About a week ago, Climate Progress posted on the three major hurdles for an Energy Bill to succeed in this Congress: substantive, procedural and presidential hurdles.
Since then, policymakers have fallen pessimistic and frankly so.
Senator Max Baucus (D-Mont.) has stated, “I don’t know if there is going to be an energy bill conference.” (E&E Daily, subs. req’d) Because the content of the two bills is so drastically different, the chance of conferencing one energy bill while Congress also struggles with the housing market crisis and the Iraq war (among others) is quickly dimming.
1) Still try to conference the energy bill, even though folks on the Hill don’t expect conference leaders to be appointed until late October, at the earliest; or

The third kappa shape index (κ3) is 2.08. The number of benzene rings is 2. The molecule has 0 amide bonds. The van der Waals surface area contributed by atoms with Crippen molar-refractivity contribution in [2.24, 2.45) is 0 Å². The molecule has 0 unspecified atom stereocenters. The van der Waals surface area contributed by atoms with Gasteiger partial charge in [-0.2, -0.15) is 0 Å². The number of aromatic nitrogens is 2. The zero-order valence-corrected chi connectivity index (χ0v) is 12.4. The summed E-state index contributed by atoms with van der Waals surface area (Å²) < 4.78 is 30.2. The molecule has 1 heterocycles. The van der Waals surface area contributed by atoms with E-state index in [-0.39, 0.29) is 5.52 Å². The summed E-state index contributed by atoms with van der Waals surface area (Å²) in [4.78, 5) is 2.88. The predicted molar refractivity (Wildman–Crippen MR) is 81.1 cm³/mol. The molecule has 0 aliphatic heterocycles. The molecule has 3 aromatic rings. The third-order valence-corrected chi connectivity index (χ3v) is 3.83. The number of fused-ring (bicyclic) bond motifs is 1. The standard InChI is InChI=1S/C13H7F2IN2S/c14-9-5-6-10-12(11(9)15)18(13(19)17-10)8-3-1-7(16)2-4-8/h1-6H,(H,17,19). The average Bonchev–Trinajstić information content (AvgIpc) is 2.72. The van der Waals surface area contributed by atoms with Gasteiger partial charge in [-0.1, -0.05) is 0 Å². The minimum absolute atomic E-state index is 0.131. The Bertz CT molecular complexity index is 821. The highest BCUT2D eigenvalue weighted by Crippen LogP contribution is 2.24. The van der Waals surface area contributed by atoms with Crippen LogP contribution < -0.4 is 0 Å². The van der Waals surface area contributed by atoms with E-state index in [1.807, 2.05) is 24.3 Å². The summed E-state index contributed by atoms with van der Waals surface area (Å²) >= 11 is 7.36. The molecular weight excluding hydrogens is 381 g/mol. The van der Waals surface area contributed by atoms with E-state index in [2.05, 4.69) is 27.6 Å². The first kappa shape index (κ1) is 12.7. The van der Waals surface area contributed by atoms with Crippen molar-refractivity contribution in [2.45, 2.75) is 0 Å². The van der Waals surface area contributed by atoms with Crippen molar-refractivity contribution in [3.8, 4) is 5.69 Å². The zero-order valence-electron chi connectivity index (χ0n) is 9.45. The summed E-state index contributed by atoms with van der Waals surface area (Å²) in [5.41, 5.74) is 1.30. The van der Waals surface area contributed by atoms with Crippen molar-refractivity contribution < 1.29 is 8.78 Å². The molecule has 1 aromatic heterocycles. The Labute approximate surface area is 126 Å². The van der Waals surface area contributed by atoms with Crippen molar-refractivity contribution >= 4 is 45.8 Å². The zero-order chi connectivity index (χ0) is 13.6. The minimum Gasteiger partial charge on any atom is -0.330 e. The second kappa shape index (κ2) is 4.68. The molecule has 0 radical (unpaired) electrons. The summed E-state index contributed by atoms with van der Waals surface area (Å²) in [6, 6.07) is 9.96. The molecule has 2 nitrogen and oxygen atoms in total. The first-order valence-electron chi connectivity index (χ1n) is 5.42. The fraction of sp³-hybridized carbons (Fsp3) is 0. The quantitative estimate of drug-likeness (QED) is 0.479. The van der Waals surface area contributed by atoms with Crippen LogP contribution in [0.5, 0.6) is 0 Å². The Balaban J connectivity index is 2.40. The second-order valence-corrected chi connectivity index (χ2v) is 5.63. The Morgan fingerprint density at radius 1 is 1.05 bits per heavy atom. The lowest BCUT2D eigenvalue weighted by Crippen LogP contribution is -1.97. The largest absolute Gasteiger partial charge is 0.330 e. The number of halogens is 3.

2) Rework legislation outside the conference. Basically, that means passing another bill that mirrors an existing one, but this option is subject to the political delayer’s blab tactic – too much talk, and no time for action (i.e. Senate filibuster).
Oil hits $80 a barrell, climate change is accelerating, and we can’t get legislation to push efficiency, renewables, and fuel economy? What have we elected these bozos for??